The Magic of Wadi Rum in South Jordan

After leaving Petra for Aqaba on the Red Sea, I stopped in for a day at Wadi Rum. I can’t describe how wonderful, vast, magnificent and lonely this place is. It’s like a combination of Moab, Yosemite and Joshua Tree all wrapped together.  The taxi won’t take you all the way in either. He stops outside the park entrance and a Bedouin takes you in and shepherds you around in a Jeep or similar vehicle. There are Camels there too, so I suppose that is a transport option too. My Wadi Rum guide was Abdullah and he was a friend of my driver Ali so that is how my ride into the park happened. The friendly and amazing Ali made some calls and voila – Abdullah is waiting for us when we get there. I pay Ali extra to wait for me, or at least come back at the end of the afternoon and of course he is there, all smiles and cheer when we get back from touring Wadi Rum.
In Arabic, Wadi means a valley or ravine that is dry except for the rainy season. This place is certainly dry and it’s most definitely a valley. A big valley or series of them.

You can stay in a Bedouin Camp overnight in Wadi Rum and I have heard it’s a great experience. During my visit, the weather was very cold with snow in the higher elevations and I was just terribly under dressed for the temperatures so did not stay overnight. I will come back and do that though. Also, I will come back with trad climbing gear and a motivated partner or two for some climbing. The highest rock face there is a whopping 1,746 meters tall which makes it taller than El Cap in Yosemite. Hard to fathom. There is just miles of rock in Wadi Rum and piles of new route potential for motivated first ascensionists. This is like Petra only without the ruins and with the possibility of climbing the rock.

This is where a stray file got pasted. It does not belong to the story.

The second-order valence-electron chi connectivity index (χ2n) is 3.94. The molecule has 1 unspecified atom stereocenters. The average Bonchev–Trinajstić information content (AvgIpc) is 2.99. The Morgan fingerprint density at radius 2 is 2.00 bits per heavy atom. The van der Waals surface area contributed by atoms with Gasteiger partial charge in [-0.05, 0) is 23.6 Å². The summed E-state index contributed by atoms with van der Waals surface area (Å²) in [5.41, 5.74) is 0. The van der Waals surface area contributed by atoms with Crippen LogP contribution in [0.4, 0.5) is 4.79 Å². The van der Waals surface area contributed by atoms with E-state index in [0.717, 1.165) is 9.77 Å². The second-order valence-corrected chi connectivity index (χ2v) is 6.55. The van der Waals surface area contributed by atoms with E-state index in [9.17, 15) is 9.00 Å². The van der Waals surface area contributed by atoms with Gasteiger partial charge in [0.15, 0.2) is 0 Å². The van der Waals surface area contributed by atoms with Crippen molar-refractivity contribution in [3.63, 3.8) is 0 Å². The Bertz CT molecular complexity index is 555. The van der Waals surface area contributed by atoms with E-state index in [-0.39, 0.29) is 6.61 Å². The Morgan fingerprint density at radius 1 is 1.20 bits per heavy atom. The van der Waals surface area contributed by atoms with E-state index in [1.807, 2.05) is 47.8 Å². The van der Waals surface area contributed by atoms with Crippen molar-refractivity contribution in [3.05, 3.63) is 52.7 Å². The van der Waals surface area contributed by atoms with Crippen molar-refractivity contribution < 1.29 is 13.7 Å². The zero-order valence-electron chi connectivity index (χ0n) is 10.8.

The best part about the tour, was that Abdullah would take me some cool place, point up into the rocks way up and say something like “You climb here. Be back in one hour…” or similar. So I got some great exercise and really spectacular vantage points for viewing the landscape. Of all the places, my favorite was a rock mesa on top of a large steep sand slope. It looked pretty easy and I thought I’d just run up it. Little did I know that the sand was really soft and deep, the slope steeper than it appeared and the distance further as well. I did mostly run up, but it was a hump and I was sucking air by the time I got to the top. The view was amazing and sun in a wonderful position for taking pictures. There was another guide up there too along with his clients from Switzerland. They came up the less steep other side, but I was very glad to do it my way. Coming down was huge fun!!! Just running down taking these monstrous leaps and bounding along with big air and sand everywhere. I ending up finding loose red sand for a couple of days afterward. It was beautiful, but just was in everything.

Although I am bummed I didn’t overnight in a Bedouin Camp or climb the cliffs, I feel blessed that I got to go and inspired to return for climbing and exploration at a later date. So to all my climbing friends out there…. standing invite to go back. Anyone???

After Wadi Rum, I spent a few days in Aqaba on the Red Sea at the end of the Gulf of Aqaba. An interesting area where Jordan, Israel, Egypt and Saudi Arabian borders all converge in very close proximity. I did some really nice scuba diving right off the beach here. Very cold and no other numbskulls out doing it, but still great marine life and totally worth it. I did have a small moment of anxiety around Stonefish in the immediate area, but managed not to step on one while putting my fins on. The Dive-master said she’d seen several right in that spot over the last few days. Those suckers freak me. I’ll post that story soon providing pics turned out from my new, but, but battery sucking vampire underwater camera.